Berkeley Lab Group Targets Energy Storage

Consortium’s goal is to deploy thermal energy storage technologies and speed commercialization and use for buildings.   December 2, 2022

By Dan Hounsell, Senior Editor

Stor4Build is a new consortium on energy storage for buildings that will accelerate the growth, optimization, and deployment of storage technologies. The consortium will be co-led by the U.S. Department of Energy’s Lawrence Berkeley National Laboratory, National Renewable Energy Laboratory, and Oak Ridge National Laboratory. 

Cost-effective energy storage is necessary for the large-scale deployment of renewable electricity, electrification, and decarbonization, and it is essential for meeting clean energy goals. As much as 50 percent of electricity consumption in buildings in the United States goes toward meeting thermal loads. Thermal energy storage shows promise as a cost-effective energy storage alternative.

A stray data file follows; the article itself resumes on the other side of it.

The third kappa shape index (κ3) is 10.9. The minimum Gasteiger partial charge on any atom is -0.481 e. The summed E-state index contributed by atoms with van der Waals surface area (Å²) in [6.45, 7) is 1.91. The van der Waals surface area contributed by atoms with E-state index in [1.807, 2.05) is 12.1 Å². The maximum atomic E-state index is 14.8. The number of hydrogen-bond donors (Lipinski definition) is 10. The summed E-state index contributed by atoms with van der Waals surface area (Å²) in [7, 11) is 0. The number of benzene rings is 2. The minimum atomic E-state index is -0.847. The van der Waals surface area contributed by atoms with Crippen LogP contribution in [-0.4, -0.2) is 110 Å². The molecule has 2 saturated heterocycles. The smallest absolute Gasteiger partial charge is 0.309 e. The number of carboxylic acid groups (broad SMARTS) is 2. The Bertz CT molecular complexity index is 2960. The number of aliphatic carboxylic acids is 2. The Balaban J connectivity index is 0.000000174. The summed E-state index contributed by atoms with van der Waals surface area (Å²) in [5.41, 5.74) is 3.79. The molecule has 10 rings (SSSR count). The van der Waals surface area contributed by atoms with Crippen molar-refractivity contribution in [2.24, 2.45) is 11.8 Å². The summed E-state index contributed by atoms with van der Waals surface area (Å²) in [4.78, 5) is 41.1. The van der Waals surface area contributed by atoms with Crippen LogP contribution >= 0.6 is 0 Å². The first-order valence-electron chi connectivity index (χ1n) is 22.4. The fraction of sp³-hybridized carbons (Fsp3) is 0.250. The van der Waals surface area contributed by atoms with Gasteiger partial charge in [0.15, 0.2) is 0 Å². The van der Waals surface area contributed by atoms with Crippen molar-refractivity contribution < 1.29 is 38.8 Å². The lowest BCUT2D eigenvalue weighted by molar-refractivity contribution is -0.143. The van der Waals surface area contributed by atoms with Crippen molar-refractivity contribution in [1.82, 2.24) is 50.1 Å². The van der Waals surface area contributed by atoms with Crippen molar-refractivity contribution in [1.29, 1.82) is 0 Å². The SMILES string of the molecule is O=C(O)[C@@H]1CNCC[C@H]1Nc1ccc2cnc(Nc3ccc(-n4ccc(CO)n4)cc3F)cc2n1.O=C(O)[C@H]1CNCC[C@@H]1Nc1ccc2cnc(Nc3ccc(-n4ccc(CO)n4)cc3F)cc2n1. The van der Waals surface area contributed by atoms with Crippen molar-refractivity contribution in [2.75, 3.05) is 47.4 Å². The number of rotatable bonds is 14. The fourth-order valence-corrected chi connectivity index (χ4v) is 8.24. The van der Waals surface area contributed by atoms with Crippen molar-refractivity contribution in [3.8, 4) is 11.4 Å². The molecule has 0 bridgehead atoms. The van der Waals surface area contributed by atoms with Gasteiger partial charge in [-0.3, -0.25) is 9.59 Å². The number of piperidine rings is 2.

“A major goal of the consortium is to develop and deploy thermal energy storage technologies for all communities while accelerating their commercialization and utilization for building applications,” says Sumanjeet Kaur, Stor4Build’s Berkeley Lab co-director. “Thermal energy storage is a natural solution for buildings that can complement other energy storage technologies. In fact, proper system sizing and controls of these hybrid systems that combine on-site electrochemical and thermal energy storage could result in better overall performance than either system alone.” 

There are four research areas identified as foundational to consortium activities: 

  • materials optimization and manufacturing 
  • modeling and analysis 
  • system optimization and integration 
  • market, policy, and equity. 

The consortium will also include active participants from diverse stakeholder groups, representing industry, utilities, non-profit organizations, communities, building owners, academia, government, and other research institutions. The team will address the need of developing equitable solutions to ensure benefits of storage technologies are clear for all communities, including those historically disadvantaged. 

Dan Hounsell is senior editor of the facility market. He has more than 25 years of experience writing about facilities maintenance, engineering and management. 


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